Massage is not the only alternative treatment that meshes well with chiropractic. Matt Tanneberg, a sports chiropractor, CSCS in Phoenix, works closely with acupuncturists, as well as with massage therapists and physical therapists. His daily contact with an acupuncturist benefits both practitioners as well as the patient, especially those with sciatica and radiating arm pain.
“She is able to get the pain level of my patients calmed down enough for me to effectively work on them. She has worked with a lot of my patients that suffer from sciatica,” he says. “The combination of adjustments and the acupuncture seems to speed up the healing process.”
Tanneberg also collaborates with the acupuncturist on patients with rotator cuff tears.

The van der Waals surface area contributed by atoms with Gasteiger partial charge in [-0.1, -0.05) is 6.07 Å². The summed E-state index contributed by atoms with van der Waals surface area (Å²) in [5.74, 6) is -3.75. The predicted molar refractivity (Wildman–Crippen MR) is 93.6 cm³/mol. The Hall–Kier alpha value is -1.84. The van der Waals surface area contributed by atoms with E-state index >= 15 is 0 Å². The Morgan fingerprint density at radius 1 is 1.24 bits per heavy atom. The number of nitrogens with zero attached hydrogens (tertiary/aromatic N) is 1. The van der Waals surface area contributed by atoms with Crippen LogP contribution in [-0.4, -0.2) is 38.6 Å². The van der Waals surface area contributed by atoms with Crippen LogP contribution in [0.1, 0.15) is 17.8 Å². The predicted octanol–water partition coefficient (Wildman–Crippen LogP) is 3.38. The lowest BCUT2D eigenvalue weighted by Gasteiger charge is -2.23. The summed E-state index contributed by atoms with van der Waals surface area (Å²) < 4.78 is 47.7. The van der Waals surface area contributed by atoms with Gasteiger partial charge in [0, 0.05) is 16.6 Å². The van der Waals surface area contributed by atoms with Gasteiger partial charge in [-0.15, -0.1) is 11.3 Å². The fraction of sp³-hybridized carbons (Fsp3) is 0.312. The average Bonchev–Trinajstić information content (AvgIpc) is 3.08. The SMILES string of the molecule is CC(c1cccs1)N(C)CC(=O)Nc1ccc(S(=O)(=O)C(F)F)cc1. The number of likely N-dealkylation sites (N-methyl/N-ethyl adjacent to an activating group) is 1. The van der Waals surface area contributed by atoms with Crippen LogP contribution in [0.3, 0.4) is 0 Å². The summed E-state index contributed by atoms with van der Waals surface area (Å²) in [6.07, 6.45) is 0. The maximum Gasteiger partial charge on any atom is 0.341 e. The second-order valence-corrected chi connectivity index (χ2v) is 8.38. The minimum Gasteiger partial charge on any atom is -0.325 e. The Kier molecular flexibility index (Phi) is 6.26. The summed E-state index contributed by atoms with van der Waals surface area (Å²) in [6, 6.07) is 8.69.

“I can help to heal rotator cuff tears with myofascial release. However, when patients come in with severe pain and have no range of motion, it makes it much more difficult for me to help,” he says. “Seeing the acupuncturist helps to get the pain level decreased so that I can get deeper into the muscles and help fix the problem.
A chiropractic physician, acupuncturist, and nutritionist, Scott Schreiber utilizes all his expertise areas to help his patients. “Many of my patients have seen either one or multiple providers and gotten no relief of their symptoms,” he says. “Many treatment modalities complement each other and have a synergistic effect, speeding up recovery time. I encourage all chiropractic physicians to incorporate different healing modalities and have an open mind when it comes to other disciplines as they can help your patients.
Regardless of which technique you choose, the combination of chiropractic care with other alternative therapies could become an effective pain-relieving solution for your patients.